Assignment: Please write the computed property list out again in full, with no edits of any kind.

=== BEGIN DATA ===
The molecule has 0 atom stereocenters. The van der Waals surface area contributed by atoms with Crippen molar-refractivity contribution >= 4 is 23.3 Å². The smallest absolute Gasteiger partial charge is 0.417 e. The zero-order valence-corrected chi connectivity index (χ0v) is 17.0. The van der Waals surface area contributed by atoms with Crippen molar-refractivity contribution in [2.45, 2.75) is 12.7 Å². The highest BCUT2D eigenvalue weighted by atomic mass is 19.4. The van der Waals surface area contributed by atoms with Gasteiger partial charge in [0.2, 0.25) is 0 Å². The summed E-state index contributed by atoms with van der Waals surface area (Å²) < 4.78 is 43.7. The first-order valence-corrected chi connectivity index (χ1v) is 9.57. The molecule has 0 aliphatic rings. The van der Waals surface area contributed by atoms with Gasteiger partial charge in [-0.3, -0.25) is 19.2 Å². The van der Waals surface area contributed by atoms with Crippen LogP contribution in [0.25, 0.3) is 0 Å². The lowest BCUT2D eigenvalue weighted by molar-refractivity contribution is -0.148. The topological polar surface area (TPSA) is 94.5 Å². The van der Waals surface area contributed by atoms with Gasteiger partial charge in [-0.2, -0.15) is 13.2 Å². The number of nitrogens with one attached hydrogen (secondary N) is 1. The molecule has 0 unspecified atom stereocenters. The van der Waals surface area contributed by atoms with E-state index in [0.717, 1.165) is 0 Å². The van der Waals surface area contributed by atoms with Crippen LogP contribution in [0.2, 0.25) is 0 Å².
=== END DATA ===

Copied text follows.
The molecule has 0 atom stereocenters. The van der Waals surface area contributed by atoms with Crippen molar-refractivity contribution >= 4 is 23.3 Å². The smallest absolute Gasteiger partial charge is 0.417 e. The zero-order valence-corrected chi connectivity index (χ0v) is 17.0. The van der Waals surface area contributed by atoms with Crippen molar-refractivity contribution in [2.45, 2.75) is 12.7 Å². The highest BCUT2D eigenvalue weighted by atomic mass is 19.4. The van der Waals surface area contributed by atoms with Gasteiger partial charge in [0.2, 0.25) is 0 Å². The summed E-state index contributed by atoms with van der Waals surface area (Å²) < 4.78 is 43.7. The first-order valence-corrected chi connectivity index (χ1v) is 9.57. The molecule has 0 aliphatic rings. The van der Waals surface area contributed by atoms with Gasteiger partial charge in [-0.3, -0.25) is 19.2 Å². The van der Waals surface area contributed by atoms with Crippen LogP contribution in [0.25, 0.3) is 0 Å². The lowest BCUT2D eigenvalue weighted by molar-refractivity contribution is -0.148. The topological polar surface area (TPSA) is 94.5 Å². The van der Waals surface area contributed by atoms with Gasteiger partial charge in [-0.2, -0.15) is 13.2 Å². The number of nitrogens with one attached hydrogen (secondary N) is 1. The molecule has 0 unspecified atom stereocenters. The van der Waals surface area contributed by atoms with E-state index in [0.717, 1.165) is 0 Å². The van der Waals surface area contributed by atoms with Crippen LogP contribution in [0.2, 0.25) is 0 Å².